St. Louis Prosecuting Attorney Wesley Bell Files Motion to Overturn Marcellus Williams’ Wrongful Death Row Conviction

Evidence of Mr. Williams’ innocence could be heard in court.

Urgent 01.29.24 By Innocence Project and Midwest Innocence Project Staff

Marcellus Williams. (Image: Courtesy of Marcellus Williams’ legal team)

Marcellus Williams has spent 24 years of his life on death row despite DNA evidence supporting his innocence. (Image: Courtesy of Marcellus Williams’ legal team)

Updated on June 4, 2024:

The Missouri Supreme Court scheduled Marcellus Williams to be executed on Sept. 24, 2024 at 6 p.m. for a 1998 murder — despite DNA evidence supporting his innocence.

After the news broke, attorneys for Mr. Williams released a statement: 

“The St. Louis County Prosecuting Attorney has asserted that he has clear and convincing evidence that Marcellus Williams is innocent. It is alarming that an execution date has been set in spite of this. To date, no court has ever reviewed the DNA evidence proving Mr. Williams was not the individual who wielded the murder weapon and committed this crime. Yet, the State successfully sought an execution date, highlighting the system’s emphasis on finality over innocence. That is not justice. We will continue to fight for Mr. Williams’ exoneration and seek a hearing on the prosecutor’s motion to vacate.”

For more than 20 years, Marcellus Williams has lived under a death sentence for a crime he did not commit. He has always asserted his innocence, which is supported by physical evidence. Mr. Williams was not the source of the bloody footprints found at the scene nor the unknown hairs that were left behind. In 2016, DNA testing proved he was not the source of the DNA left on the murder weapon. That DNA belongs to an unknown male. Yet, no court has ever considered all of this evidence together. Mr. Williams, therefore, has sat on death row for decades as punishment for a crime someone else committed.

In 2017, however, on the eve of Mr. Williams’ scheduled execution, Gov. Eric Greitens provided some hope for justice when he appointed a board of inquiry to review all of this evidence and make a recommendation as to whether he should use his clemency powers to overturn Mr. Williams’ conviction or reduce his sentence. That hope was dashed last June, when Gov. Mike Parson improperly dissolved the board before it could finish its work and Attorney General Andrew Bailey moved to set an execution date. The possibility that the state of Missouri could execute an innocent man did not matter to them. That is not justice.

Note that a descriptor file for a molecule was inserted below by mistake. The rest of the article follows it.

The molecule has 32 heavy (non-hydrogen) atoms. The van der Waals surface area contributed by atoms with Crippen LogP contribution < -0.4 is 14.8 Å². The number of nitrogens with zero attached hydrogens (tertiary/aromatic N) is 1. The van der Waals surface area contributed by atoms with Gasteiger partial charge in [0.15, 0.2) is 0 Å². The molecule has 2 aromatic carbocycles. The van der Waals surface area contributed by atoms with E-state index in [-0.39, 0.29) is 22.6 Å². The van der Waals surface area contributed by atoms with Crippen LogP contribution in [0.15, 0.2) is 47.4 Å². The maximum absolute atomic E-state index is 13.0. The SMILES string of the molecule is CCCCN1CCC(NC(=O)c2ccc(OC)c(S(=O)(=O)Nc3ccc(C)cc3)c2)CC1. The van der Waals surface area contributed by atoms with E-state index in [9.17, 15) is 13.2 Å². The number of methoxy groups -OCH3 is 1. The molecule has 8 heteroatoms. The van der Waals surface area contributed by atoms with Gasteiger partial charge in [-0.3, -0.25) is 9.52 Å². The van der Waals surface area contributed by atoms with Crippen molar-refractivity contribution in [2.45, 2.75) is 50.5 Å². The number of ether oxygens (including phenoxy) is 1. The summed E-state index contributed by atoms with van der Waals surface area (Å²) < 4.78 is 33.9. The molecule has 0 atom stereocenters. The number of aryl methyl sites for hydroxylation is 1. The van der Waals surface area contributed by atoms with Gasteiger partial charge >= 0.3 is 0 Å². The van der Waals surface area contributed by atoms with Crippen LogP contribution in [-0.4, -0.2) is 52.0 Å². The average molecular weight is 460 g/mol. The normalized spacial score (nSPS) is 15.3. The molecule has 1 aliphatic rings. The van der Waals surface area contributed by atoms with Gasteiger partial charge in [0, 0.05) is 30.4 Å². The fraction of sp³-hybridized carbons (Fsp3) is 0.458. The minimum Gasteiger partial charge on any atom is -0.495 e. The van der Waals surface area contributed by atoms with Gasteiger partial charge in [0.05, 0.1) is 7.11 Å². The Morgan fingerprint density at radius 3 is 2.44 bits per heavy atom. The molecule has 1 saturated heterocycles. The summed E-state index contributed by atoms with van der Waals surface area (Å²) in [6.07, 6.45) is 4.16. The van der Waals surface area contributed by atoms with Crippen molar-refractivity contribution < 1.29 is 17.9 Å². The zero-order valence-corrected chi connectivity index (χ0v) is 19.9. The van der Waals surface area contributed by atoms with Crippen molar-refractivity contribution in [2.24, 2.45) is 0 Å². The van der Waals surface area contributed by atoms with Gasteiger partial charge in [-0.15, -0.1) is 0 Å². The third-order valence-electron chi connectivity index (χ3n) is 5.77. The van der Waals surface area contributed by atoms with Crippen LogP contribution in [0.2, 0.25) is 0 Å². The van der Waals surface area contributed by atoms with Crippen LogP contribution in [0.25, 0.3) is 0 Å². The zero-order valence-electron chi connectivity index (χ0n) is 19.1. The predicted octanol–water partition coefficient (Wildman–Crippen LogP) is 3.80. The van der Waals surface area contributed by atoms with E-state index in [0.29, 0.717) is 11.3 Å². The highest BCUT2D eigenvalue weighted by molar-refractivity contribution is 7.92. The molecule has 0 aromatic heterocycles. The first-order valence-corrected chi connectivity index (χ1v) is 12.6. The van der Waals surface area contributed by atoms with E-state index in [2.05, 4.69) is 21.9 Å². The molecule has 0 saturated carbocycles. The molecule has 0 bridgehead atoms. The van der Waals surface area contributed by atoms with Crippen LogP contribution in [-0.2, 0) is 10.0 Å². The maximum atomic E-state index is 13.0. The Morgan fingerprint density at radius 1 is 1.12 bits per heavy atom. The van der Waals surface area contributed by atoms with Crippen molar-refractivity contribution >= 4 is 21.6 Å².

But hope for justice has now been restored. We are grateful to St. Louis County Prosecutor Wesley Bell and his office for reviewing the evidence and filing a motion asking the St. Louis County Circuit Court to overturn Mr. Williams’ conviction, providing a long awaited avenue for all of the evidence of Mr. Williams’ innocence to finally be heard. We encourage other prosecutors to follow this example and act to correct injustices that have occurred in their jurisdiction as required by their ethical duties.

We are confident that any full and fair process will lead to the inevitable conclusion – that Mr. Williams is innocent and his conviction must be overturned.

Mr. Wiliams is represented by the Innocence Project, Midwest Innocence Project, Bryan Cave Leighton Paisner, the Federal Public Defender Capital Habeas Unit in Kansas City, and attorney Kent Gipson. 

About the Midwest Innocence Project: The Midwest Innocence Project is a not-for-profit corporation dedicated to representing people convicted of crimes they did not commit in Missouri, Kansas, Arkansas, Iowa, and Nebraska; supporting and empowering freed and exonerated people post-release; and changing the system to prevent wrongful convictions in the first place. The MIP is a member of the Innocence Network, an affiliation of 72 similar organizations around the world, and is a distinct and separate organization from the Innocence Project in New York. For more information, please visit

About the Innocence Project: The Innocence Project works to free the innocent, prevent wrongful convictions, and create fair, compassionate, and equitable systems of justice for everyone. Founded in 1992 by Barry C.Scheck and Peter J. Neufeld at the Benjamin N. Cardozo School of Law at Yeshiva University, the organization is now an independent nonprofit. Its work is guided by science and grounded in anti-racism.

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